This is a great story of Katharine Hibbert who quit her job and entire life to go and live without money for a year. She became a squatter, sneaking into disused buildings and setting up home. She got all the food she needed from bins, she found more than she could eat. She lived with a community of other squatters that all looked out for each other, they were there to help out at any time whenever she needed it. Katherine even traveled around Europe and spent just about £50, but even that was optional treats. She hitched rides onto the ferry across from England and then hitched rides all around Europe. She dispelled the myth that you need money to travel. Here’s what I learnt from it:
1. As a nation we need to be far less wasteful. Every year England wastes 20 million tonnes of food, 7 million of which comes from households. 1/3 of the food we buy ends up in the bin. There is enough wasted food that the thousands of squatters in London have too much to eat. It is ridiculous that we should throw away so much edible food whilst people in less fortunate countries are dying from hunger, we bathe in excess whilst they die from a lack off. So be conservative with the food you throw away, buy only what you need and reduce the demand.
2. We should behave more communally. Katherine talks of how squatters were like an old-fashioned tight nit community, favours were given in return for favours not money. The more fortunate would help the less fortunate without asking for anything in return. This is how we should be, the world at the moment is very selfish, everyone is always thinking ‘how can I benefit from this?’ It is very rare to find a truly altruistic person, are obsession with money has taken us so far from our roots. In the squatting community where money is stripped away they live life by helping each other out, by being friendly and altruistic. It seems a much happier way to be.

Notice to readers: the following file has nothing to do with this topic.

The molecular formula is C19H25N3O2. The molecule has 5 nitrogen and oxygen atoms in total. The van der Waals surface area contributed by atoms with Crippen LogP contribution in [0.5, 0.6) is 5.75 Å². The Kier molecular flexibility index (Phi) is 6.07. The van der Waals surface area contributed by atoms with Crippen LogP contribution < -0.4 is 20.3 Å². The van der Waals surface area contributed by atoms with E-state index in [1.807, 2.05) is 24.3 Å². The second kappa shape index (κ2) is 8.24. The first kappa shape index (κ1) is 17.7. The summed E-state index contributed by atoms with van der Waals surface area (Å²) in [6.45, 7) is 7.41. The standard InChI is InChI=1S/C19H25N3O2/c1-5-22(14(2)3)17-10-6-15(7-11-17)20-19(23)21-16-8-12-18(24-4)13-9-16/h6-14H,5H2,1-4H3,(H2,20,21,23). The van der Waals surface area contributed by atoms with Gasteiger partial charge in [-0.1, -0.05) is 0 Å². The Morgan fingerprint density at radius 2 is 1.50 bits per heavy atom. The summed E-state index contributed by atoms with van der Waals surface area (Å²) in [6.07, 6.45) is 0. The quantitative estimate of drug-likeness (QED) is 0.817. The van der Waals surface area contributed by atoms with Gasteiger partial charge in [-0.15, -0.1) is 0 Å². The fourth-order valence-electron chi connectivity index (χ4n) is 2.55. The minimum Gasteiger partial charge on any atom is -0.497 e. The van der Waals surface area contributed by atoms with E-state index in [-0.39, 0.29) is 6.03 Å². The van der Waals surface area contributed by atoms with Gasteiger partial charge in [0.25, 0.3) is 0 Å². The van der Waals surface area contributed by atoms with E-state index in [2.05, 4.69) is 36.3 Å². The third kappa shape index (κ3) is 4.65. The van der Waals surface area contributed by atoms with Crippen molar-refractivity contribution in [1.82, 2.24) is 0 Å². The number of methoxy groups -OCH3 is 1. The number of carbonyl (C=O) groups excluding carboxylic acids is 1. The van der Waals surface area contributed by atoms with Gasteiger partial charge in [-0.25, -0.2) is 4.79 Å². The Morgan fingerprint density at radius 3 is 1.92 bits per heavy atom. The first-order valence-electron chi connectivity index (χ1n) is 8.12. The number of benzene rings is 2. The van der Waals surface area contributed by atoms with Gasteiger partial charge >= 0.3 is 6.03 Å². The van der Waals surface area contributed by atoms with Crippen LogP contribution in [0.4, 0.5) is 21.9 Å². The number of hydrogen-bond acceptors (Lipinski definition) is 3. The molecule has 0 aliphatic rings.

Katherine preferred the communal feel of squatting life to her old life. As a society we have grown very distant from strangers, we avoid new people more than we do search them out. Katherine talks of how being a squatter helped her get over her fear of strangers, she had to squat with people she would usually shy away from, people who were heavily tattooed and rough-looking. She quickly realised that appearances are deceiving, people are nicer than you may think. So next time you see someone looking different to your current group of friends don’t just assume they are going to mug you, make friends with new and unique people, you may find them interesting.
3. Never stop progressing. Katherine once got into a great squat where life was easy for her, she had electric, good friends and a garden. She only had to go out looking for food for a couple of hours a day and she could relax for the rest of the time. She had the retired lifestyle. But she didn’t feel fulfilled, she’d find her self bored and depressed by the end of each day. So, she went out and started working on a park project where she and some other squatters were making some derelict land into a nice community park for families. As humans we will never be content with an easy life,we need challenge to give our life some excitement. So don’t set your end goal as being an easy life, it won’t be as good as you think. Look for challenges that you enjoy and you will feel a greater sense of fulfilment.
Want to read the book for yourself? Here you go:
Image credit: Jes Bin Noir Flickr